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Assesment and Prediction of Streambank Erosion in a Southeastern Plains Ecoregion Watershed

Ramirez-Avila, J. J. (2011). Assesment and Prediction of Streambank Erosion in a Southeastern Plains Ecoregion Watershed. Starkville, MS: Mississippi State University. 332.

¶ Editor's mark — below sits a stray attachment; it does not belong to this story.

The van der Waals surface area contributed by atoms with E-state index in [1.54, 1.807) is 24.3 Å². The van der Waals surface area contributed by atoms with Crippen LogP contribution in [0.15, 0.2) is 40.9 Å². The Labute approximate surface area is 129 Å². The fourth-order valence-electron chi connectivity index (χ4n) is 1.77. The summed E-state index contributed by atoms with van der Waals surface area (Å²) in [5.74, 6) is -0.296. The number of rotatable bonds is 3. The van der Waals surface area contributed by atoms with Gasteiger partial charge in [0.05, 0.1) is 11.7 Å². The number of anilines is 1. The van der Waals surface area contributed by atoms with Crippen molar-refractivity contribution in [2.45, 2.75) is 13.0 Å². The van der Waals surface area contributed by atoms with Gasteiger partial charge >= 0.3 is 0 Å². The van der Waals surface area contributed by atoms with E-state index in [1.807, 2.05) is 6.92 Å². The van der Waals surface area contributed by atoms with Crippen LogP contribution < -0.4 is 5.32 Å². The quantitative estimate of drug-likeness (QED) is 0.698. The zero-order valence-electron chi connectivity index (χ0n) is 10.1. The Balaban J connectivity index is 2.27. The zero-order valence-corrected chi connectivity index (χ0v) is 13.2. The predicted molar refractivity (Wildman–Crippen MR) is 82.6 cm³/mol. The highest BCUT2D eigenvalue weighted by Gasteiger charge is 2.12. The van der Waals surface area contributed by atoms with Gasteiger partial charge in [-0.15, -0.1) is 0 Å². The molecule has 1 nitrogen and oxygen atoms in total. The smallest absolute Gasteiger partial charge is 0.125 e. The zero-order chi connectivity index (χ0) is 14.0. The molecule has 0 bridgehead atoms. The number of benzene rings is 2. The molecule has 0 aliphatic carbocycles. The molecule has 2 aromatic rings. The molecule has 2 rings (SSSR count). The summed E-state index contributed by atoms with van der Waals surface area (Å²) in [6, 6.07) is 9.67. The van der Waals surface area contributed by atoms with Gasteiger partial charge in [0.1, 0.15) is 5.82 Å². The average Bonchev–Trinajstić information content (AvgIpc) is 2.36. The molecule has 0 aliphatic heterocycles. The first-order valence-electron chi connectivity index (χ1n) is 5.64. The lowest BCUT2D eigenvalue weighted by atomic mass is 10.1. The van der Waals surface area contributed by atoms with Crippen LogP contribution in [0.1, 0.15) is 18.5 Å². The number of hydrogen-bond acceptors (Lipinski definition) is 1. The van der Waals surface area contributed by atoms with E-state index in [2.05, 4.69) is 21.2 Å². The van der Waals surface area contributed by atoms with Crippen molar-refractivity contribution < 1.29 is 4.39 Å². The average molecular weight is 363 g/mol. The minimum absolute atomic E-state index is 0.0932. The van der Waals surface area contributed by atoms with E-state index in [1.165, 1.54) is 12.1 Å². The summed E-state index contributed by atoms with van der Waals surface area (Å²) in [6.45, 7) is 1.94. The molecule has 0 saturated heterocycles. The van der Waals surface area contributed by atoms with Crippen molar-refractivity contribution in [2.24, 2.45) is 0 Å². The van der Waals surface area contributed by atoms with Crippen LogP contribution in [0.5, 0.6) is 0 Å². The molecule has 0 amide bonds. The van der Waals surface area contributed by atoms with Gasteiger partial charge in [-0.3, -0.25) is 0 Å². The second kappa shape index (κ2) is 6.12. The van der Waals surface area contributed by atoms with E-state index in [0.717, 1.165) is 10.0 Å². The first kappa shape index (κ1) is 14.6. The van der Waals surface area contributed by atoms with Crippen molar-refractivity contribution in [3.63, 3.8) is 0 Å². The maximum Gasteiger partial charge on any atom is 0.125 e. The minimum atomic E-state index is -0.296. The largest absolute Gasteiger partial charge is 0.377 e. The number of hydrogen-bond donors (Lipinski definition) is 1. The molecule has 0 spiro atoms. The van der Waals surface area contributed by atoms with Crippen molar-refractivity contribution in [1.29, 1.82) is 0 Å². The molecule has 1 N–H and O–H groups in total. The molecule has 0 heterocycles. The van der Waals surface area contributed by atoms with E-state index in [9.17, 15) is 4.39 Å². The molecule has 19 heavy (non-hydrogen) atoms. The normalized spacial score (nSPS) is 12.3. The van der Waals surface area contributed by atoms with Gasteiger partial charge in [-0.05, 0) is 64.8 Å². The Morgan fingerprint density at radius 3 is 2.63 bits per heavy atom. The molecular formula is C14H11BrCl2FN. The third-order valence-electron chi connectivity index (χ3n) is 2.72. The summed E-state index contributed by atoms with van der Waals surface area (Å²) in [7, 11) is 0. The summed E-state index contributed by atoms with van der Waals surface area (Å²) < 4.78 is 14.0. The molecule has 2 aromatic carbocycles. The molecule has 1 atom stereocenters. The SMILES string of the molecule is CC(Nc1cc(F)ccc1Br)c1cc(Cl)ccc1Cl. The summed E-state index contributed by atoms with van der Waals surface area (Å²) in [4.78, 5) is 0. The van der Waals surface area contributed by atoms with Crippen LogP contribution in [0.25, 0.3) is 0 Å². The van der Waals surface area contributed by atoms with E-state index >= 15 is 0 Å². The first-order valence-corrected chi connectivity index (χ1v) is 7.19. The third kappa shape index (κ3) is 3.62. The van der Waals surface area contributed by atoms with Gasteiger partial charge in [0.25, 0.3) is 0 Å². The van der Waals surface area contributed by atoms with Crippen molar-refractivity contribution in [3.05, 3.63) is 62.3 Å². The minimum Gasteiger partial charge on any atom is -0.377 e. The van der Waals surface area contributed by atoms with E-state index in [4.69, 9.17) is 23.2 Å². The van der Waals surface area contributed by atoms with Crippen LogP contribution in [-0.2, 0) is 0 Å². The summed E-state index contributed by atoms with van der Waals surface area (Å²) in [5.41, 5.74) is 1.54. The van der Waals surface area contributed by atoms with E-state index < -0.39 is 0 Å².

The Town Creek Watershed (TCW) is a representative area of the Tombigbee River Basin and the Southeastern Plains Ecoregion in Mississippi. The principal channel and four main tributaries have been included for several years within the MS Section 303(d) list of waterbodies biologically impaired due to sediment. The TMDL developed for TCW recommended that streams located near cultivated lands, road crossings and construction activities are a priority for streambank and riparian buffer zone restoration and sediment loads reduction. Development of remedial measures and future BMPs within TCW for reducing water quality impairment and downstream dredging costs requires identification of sediment sources and loads currently transported within TCW. Streambank erosion processes were hypothesized to be an important mechanism driving sediment supply from TCW. The overall goal of this research was to identify mechanisms and the potential effects of streambank erosion processes and to quantify and model the magnitude and rates of these processes within TCW. Research goal and specific aims were addressed in four substudies combining field reconnaissance and detailed data collection, laboratory analysis and computational modeling techniques. The first substudy involved a temporal and spatial analysis of observed suspended sediment transport rates, and determined the stage of channel evolution and identified streambank erosion as an important source of sediment supply for reaches in TCW. Streambank erosion contributions of up to 28.5 Mg per m of streambank were quantified in a second substudy monitoring and determining streambank erosion processes and factors within TCW. Results from a third substudy assessed predictions of the computational model CONCEPTS for time of occurrence and magnitude of streambank failures and top width retreat along a 270-m modeling reach. Empirical and analytical approaches used to estimate rates and depths of fluvial erosion were developed in a final substudy. The rate and depth of fluvial erosion were estimated as a function of hydraulic and hydrologic properties of flow events, vegetation on streambanks, flow induced forces and streambank geometry and soil properties. Reduction of suspended sediment loads should focus on attenuation of geomorphic processes and stabilization of reaches and agricultural lands adjacent to streambanks along incised headwaters within TCW.

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